This Is What It's Like To Represent Black Athletes In Winter Sports — EXCLUSIVE

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When she's competing for medals in the far-away, snowy villages that typically host winter competitions, bobsledder Kehri Jones can feel the difference. "You can't help but notice people don't see people like you all the time," the 24-year-old, hopefully-soon-to-be Olympian tells Elite Daily. Bobsledder Jones and teammates Aja Evans, along with bobsled veteran Elana Meyers Taylor are three of the few black athletes potentially heading to the PyeongChang Olympics as part of Team USA.

UPDATE: The U.S. women's bobsled team was announced on Jan. 13. The team consists of drivers Elana Meyers Taylor and Jamie Greubel Poser as well as brakewomen Lauren Gibbs (with Meyers Taylor) and Aja Evans (with Greubel Poser). Briauna Jones is going to PyeongChang as the replacement athlete.

EARLIER: That difference — between how Jones and other athletes look — matters when it comes to how much her efforts get promoted, too. "It's definitely a lot harder for us to make, like, race day posters and be featured on different random things because we're not what winter sports look like," she says.

Meyers Taylor, the 33-year-old medalist of two Olympic games, also points at a lack of representation. "The hardest thing is you don’t see a lot of people of color in winter sport in general," Meyers Taylor, who is also a P&G athlete and who helps recruit for the bobsled team, tells Elite Daily. "To understand that people in all shapes and sizes can be successful in the sport of bobsled, which is a winter sport, is hard for people to wrap their head around. Yes, we have the movie Cool Runnings, but people mostly think it’s just a Disney movie and it didn’t really happen."

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Not fitting a certain look is one of the more obvious facts of lie for black athletes in winter sports, both Jones and her teammate — 29-year-old Aja Evans — tell Elite Daily in separate interviews. Neither of them harp on that fact, though. Both agreed that one solution to not fitting certain standards is making a new one by doing one thing: winning.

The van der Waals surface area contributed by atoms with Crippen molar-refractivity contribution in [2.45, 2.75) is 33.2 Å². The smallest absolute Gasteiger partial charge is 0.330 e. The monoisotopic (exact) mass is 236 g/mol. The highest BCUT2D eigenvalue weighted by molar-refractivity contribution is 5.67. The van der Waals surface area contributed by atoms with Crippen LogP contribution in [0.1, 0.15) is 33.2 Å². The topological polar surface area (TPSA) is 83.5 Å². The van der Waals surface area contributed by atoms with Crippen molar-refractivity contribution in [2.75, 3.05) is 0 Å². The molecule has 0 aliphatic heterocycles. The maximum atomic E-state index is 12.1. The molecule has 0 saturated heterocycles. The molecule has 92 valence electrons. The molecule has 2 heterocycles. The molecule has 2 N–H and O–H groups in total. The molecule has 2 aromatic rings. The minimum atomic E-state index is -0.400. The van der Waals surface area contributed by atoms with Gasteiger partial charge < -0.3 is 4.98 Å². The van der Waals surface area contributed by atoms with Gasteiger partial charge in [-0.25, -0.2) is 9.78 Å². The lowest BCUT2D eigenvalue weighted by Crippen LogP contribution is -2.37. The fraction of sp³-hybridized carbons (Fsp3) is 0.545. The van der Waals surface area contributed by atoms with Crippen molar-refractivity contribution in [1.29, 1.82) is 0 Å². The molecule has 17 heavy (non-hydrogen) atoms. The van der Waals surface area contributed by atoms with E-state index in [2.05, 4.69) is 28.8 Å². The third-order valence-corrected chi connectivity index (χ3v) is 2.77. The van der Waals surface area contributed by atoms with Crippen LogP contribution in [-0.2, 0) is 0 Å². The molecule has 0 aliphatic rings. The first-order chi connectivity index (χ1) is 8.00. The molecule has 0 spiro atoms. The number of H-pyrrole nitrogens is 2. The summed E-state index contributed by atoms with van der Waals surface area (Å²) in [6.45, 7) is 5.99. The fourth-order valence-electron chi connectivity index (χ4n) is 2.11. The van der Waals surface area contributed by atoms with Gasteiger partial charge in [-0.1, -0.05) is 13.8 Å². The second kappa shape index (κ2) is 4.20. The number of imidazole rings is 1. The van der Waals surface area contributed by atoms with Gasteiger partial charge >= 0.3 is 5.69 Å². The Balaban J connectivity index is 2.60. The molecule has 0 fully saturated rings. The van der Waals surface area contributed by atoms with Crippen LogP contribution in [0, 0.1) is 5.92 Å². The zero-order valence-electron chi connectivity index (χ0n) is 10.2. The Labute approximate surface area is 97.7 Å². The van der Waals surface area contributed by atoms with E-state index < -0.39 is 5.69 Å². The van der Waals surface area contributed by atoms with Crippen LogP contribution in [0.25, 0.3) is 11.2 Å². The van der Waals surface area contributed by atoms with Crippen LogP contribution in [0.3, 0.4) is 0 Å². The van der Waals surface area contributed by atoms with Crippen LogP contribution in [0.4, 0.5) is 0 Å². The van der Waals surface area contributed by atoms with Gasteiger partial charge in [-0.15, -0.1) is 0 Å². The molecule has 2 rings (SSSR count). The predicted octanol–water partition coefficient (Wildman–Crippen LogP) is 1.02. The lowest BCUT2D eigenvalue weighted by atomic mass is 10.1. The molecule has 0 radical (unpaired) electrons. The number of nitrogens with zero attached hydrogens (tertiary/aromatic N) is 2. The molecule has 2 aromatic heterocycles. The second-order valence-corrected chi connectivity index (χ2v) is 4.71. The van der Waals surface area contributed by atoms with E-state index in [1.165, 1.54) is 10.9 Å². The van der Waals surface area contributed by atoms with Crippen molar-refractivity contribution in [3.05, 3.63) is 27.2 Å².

"Five out of the six women that went to the [2014] Olympic games for Team USA [in bobsled] were African-American. Three out of the six on the podium were black. I just think that we came with a certain dominant presence that you couldn't ignore," Evans says.

Evans is right. Both she and Jones, who will experience her first Olympics at the PyeongChang Winter games in February 2018 — provided they qualify a month before — have thus far been successful within their sport. Not too long ago, though, Evans and Jones were thinking about a different type of Olympic games.

That's because both Evans and Jones had been track and field standouts — the former at the University of Illinois and the latter at Baylor University — and like most track and field standouts, the two women had dreams of starring at the Summer Olympics, where black athletes are no rare sight. But then came a sudden career change for each, which subsequently led to them starring together in a winter sport and, now, on track to be representing as black athletes at the Winter Olympics.

Before then, Evans said the idea of being a black athlete didn't weigh much on her.

"My mom always raised be to be pretty determined and goal-oriented regardless of my race, my sex, or anything like that," the 29-year-old Evans tells Elite Daily. "But it wasn't until I kind of got this platform with bobsled to where I realized it was even bigger than that. And so, when we first came into the sport and started making waves as African-American women dominating in a predominantly white or European sport, then I started to realize the impact I had and the platform I had, and I do wear that very proudly."

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While the bobsled team featured five black athletes at the 2014 Olympics, there were only six black athletes among the more than 200 representing the United States in Sochi.

Being highlighted for that novelty can be frustrating, though, Jones says. "Yeah, it really is, because I think a lot of times people don't realize we're more than just athletes," Jones tells Elite Daily. "We're actually very educated human beings. Like, the majority of our team has master's degrees. You know, we're very educated and we're more than just being black, and being fast, and being good at sports."

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Jones holds a master's degree, in health and human performance, as does Meyers Taylor. Though she doesn't want to, Jones says she's sometimes prompted into flaunting those accolades.

"A lot of times if you talk to somebody, you can tell by the way that they're talking to you a lot times how things are going," Jones says. "Sometimes, even though I do not like to flaunt my education a lot of times, sometimes you have to so that people will know that you're not just a dumb jock. So, yeah, I find myself having to do that sometimes, which I really don't like to do. I wish people would treat everybody like we're all — at least have a high school education."

Should Evans compete in South Korea in February, she'll be hoping she can flaunt medals instead — and those speak for themselves.

To learn more, visit The Winter Olympics will air live, starting Feb. 8.